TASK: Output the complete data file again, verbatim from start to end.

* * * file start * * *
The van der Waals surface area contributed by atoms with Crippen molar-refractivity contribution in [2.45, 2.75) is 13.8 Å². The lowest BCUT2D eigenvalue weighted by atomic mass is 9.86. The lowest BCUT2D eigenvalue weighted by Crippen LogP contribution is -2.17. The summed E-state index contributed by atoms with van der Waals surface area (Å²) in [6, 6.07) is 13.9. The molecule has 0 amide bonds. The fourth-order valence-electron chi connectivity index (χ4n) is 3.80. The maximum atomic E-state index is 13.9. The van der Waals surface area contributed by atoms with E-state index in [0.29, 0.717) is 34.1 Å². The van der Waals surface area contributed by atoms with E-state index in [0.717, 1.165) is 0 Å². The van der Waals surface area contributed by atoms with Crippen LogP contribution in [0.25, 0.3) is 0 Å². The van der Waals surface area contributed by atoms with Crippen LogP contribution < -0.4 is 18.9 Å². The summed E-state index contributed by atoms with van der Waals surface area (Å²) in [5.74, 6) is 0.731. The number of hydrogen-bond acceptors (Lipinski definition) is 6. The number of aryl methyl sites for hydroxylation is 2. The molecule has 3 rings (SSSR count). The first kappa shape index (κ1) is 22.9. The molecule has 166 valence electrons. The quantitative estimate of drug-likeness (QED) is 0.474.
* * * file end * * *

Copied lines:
The van der Waals surface area contributed by atoms with Crippen molar-refractivity contribution in [2.45, 2.75) is 13.8 Å². The lowest BCUT2D eigenvalue weighted by atomic mass is 9.86. The lowest BCUT2D eigenvalue weighted by Crippen LogP contribution is -2.17. The summed E-state index contributed by atoms with van der Waals surface area (Å²) in [6, 6.07) is 13.9. The molecule has 0 amide bonds. The fourth-order valence-electron chi connectivity index (χ4n) is 3.80. The maximum atomic E-state index is 13.9. The van der Waals surface area contributed by atoms with E-state index in [0.29, 0.717) is 34.1 Å². The van der Waals surface area contributed by atoms with E-state index in [0.717, 1.165) is 0 Å². The van der Waals surface area contributed by atoms with Crippen LogP contribution in [0.25, 0.3) is 0 Å². The van der Waals surface area contributed by atoms with Crippen LogP contribution < -0.4 is 18.9 Å². The summed E-state index contributed by atoms with van der Waals surface area (Å²) in [5.74, 6) is 0.731. The number of hydrogen-bond acceptors (Lipinski definition) is 6. The number of aryl methyl sites for hydroxylation is 2. The molecule has 3 rings (SSSR count). The first kappa shape index (κ1) is 22.9. The molecule has 166 valence electrons. The quantitative estimate of drug-likeness (QED) is 0.474.